### Notes Concerning Yield Criteria

#### A Few Definitions

Yield Stress = sigma y
Ultimate Stress = sigma u Figure 1. Typical Stress-Strain Curve for Ductile Metals

Sigma y and sigma u are determined from uniaxial tensile tests. Since the exact point at which yield occurs may not be visually obvious it must be defined in some other consistent manner. For most ductile metals the following convention has been widely accepted. The yield point is determined using a line parallel to the linear portion of the curve and originating at epsilon = 0.002 (The 0.2% offset method).

Since several tests of the same material will result in slightly different values for sigma y and sigma u, a statistical approach must be used to determine the exact value that will be used. For example: stress values listed in the military handbook (MIL-HDBK-5F) are catagorized as A-Basis and B-Basis. Quoting from the hand book:

A-Basis. -- At least 99 percent of the population of values is expected to equal or exceed the A basis mechanical property allowable, with a confidence of 95 percent.
B-Basis. -- At least 90 percent of the population of values is expected to equal or exceed the B basis mechanical property allowable, with a confidence of 95 percent.

From this it can be seen that just determining what value to use for the yield stress requires some thought.

#### A Few More Definitions (for bi-axial stress)

Normal Stress in x direction - sigma x
Normal Stress in y direction - sigma y (not the same as yield stress)
Shear Stress in xy plane - tau xy
Principal Stresses - sigma 1 and sigma 2

For a 2D plate the state of stress at a point can be described using any arbitrary axis. The state of stress using this axis will be described by the values sigma x, sigma y, and tau xy. Figure 2. State of Stress Described Using Arbitrary Axis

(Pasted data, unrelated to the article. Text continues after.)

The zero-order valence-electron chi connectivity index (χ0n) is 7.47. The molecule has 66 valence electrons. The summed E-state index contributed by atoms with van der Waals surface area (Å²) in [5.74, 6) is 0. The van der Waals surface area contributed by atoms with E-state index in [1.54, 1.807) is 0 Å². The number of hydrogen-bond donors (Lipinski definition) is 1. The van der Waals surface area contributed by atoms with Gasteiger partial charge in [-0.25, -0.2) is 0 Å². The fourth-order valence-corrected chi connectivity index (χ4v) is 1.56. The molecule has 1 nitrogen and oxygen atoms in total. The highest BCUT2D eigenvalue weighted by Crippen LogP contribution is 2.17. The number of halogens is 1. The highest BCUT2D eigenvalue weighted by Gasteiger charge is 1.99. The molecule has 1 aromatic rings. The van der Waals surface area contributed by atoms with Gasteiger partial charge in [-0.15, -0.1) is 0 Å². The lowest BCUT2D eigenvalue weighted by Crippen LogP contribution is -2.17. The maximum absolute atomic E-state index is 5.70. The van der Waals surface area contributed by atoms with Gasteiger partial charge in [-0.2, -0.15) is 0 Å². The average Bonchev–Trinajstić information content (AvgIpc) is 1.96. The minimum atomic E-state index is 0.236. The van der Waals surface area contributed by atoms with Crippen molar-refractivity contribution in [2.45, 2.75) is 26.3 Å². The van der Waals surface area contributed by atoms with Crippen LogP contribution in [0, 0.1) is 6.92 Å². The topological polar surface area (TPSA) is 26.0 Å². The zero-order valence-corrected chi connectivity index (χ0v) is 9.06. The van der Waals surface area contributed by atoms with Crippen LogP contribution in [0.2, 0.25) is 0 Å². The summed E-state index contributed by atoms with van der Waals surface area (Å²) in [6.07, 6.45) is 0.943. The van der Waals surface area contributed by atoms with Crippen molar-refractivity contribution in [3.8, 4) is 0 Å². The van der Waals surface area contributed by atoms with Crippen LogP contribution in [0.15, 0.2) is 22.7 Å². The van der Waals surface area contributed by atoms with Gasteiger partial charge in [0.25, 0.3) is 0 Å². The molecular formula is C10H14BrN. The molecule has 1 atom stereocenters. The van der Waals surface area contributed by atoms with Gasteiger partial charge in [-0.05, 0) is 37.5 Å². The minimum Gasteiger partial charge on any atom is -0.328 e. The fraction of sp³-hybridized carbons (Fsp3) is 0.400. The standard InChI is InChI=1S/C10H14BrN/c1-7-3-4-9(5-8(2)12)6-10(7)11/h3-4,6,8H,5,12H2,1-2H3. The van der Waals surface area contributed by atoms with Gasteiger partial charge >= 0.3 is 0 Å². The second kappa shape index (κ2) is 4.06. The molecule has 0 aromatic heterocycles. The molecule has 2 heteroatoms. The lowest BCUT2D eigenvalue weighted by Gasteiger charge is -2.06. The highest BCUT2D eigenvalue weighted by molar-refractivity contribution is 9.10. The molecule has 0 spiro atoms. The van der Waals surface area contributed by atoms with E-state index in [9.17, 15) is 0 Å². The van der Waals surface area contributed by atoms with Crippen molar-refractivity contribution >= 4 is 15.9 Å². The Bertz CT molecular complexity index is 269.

There will exist some orientation of the axis at which when the state of stress is described, the shear stress will be zero. The axis when oriented at this angle is called the principal axis. The normal stresses for this special orientation are defined as the principal stresses, sigma 1 and sigma 2. Figure 3. State of Stress Described Using the Principal Axis (tau xy = 0)

#### Tresca Yield Criteria (Max Shear Stress Yield Criteria)

Tresca postulated that a material under a multi-axis state of stress will yield when the Max Shear Stress reaches some critical value. Using this assumption the yield envelope for a bi-axial state of stress is as shown in Figure 4. (Note: sigma y in Figure 4 is the yield stress) Figure 4. Tresca Yield Envelope

Why the yield envelope takes this shape can be illustrated by inspecting Morh's circle for various states of stress. First, consider the uniaxial tensile test at the moment yield occurs (Figure 5.). For this case one of the principal stresses will be equal to the yield stress and the other principal stress will be zero. This condition defines the critical value of the shear stress at which yield occurs. According to Tresca, yield will occur only if the shear stress exceeds this value. It should be noted that this value is half the value of the yield stress. Figure 5. Mohr's Circle for Uniaxial Stress Test

If either of the principal stresses exceed the yield stress, the out of plane shear will exceed the Max Shear value (see Figure 6.). This is because for 2D problems the out of plane principal stress (sigma 3) is assumed to be zero. Therefore, neither sigma 1 nor sigma 2 may exceed sigma y. Figure 6. Mohr's Circle for sigma 1 or sigma 2 Greater than sigma y

In the case where one of the principal stresses has the opposite sign of the other (i.e. one in compression the other in tension. Quadrant 2 and 4 of the Tresca yield envelope) yield will occur before either of the principal stresses reaches the yield stress. As illustrated in Figure 7. if sigma 2 becomes more negative sigma 1 must also decrease (Other wise the shear stress will increase beyond the max value). Essentially you may slide a constant size circle along the axis between positive and negative sigma y. Figure 7. Mores Circle for Principal Stresses of Opposite Sign

#### Von Mises Yield Criteria

Von Mises postulated (1913) that a material will yield when the distortional energy at the point in question reaches a critical value. The distortional energy written in terms of the 2D principal stresses and the yield stress is as follows. Figure 8. shows the VonMises Yield envelope superposed over the Tresca yield envelope. The scatter of test data is such that either criteria is as applicable as the other. For hand calculations Tresca is easy to implement; for a computer program VonMises is convenient because the entire envelope can be represented with a single equation. Figure 8. Von Mises Yield Envelope

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